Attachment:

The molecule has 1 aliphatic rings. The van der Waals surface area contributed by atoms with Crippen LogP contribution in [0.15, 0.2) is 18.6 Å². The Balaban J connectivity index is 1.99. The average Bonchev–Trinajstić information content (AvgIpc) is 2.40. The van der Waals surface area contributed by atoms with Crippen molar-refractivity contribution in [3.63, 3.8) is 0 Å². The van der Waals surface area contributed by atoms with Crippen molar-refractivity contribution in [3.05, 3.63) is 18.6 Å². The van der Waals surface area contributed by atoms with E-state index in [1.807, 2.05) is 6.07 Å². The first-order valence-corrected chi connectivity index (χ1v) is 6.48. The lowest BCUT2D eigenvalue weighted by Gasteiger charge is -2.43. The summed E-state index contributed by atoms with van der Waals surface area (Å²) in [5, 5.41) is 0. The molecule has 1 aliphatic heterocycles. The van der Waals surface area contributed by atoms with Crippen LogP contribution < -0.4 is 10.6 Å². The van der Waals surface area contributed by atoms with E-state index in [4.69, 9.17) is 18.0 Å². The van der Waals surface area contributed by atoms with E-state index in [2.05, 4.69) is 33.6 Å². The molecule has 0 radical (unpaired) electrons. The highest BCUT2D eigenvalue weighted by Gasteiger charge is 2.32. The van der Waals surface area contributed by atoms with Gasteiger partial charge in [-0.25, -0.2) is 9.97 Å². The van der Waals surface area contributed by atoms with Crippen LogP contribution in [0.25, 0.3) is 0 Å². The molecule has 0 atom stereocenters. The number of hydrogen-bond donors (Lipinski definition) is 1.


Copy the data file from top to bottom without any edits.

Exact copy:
The molecule has 1 aliphatic rings. The van der Waals surface area contributed by atoms with Crippen LogP contribution in [0.15, 0.2) is 18.6 Å². The Balaban J connectivity index is 1.99. The average Bonchev–Trinajstić information content (AvgIpc) is 2.40. The van der Waals surface area contributed by atoms with Crippen molar-refractivity contribution in [3.63, 3.8) is 0 Å². The van der Waals surface area contributed by atoms with Crippen molar-refractivity contribution in [3.05, 3.63) is 18.6 Å². The van der Waals surface area contributed by atoms with E-state index in [1.807, 2.05) is 6.07 Å². The first-order valence-corrected chi connectivity index (χ1v) is 6.48. The lowest BCUT2D eigenvalue weighted by Gasteiger charge is -2.43. The summed E-state index contributed by atoms with van der Waals surface area (Å²) in [5, 5.41) is 0. The molecule has 1 aliphatic heterocycles. The van der Waals surface area contributed by atoms with Crippen LogP contribution < -0.4 is 10.6 Å². The van der Waals surface area contributed by atoms with E-state index in [4.69, 9.17) is 18.0 Å². The van der Waals surface area contributed by atoms with E-state index in [2.05, 4.69) is 33.6 Å². The molecule has 0 radical (unpaired) electrons. The highest BCUT2D eigenvalue weighted by Gasteiger charge is 2.32. The van der Waals surface area contributed by atoms with Gasteiger partial charge in [-0.25, -0.2) is 9.97 Å². The van der Waals surface area contributed by atoms with Crippen LogP contribution in [0.25, 0.3) is 0 Å². The molecule has 0 atom stereocenters. The number of hydrogen-bond donors (Lipinski definition) is 1.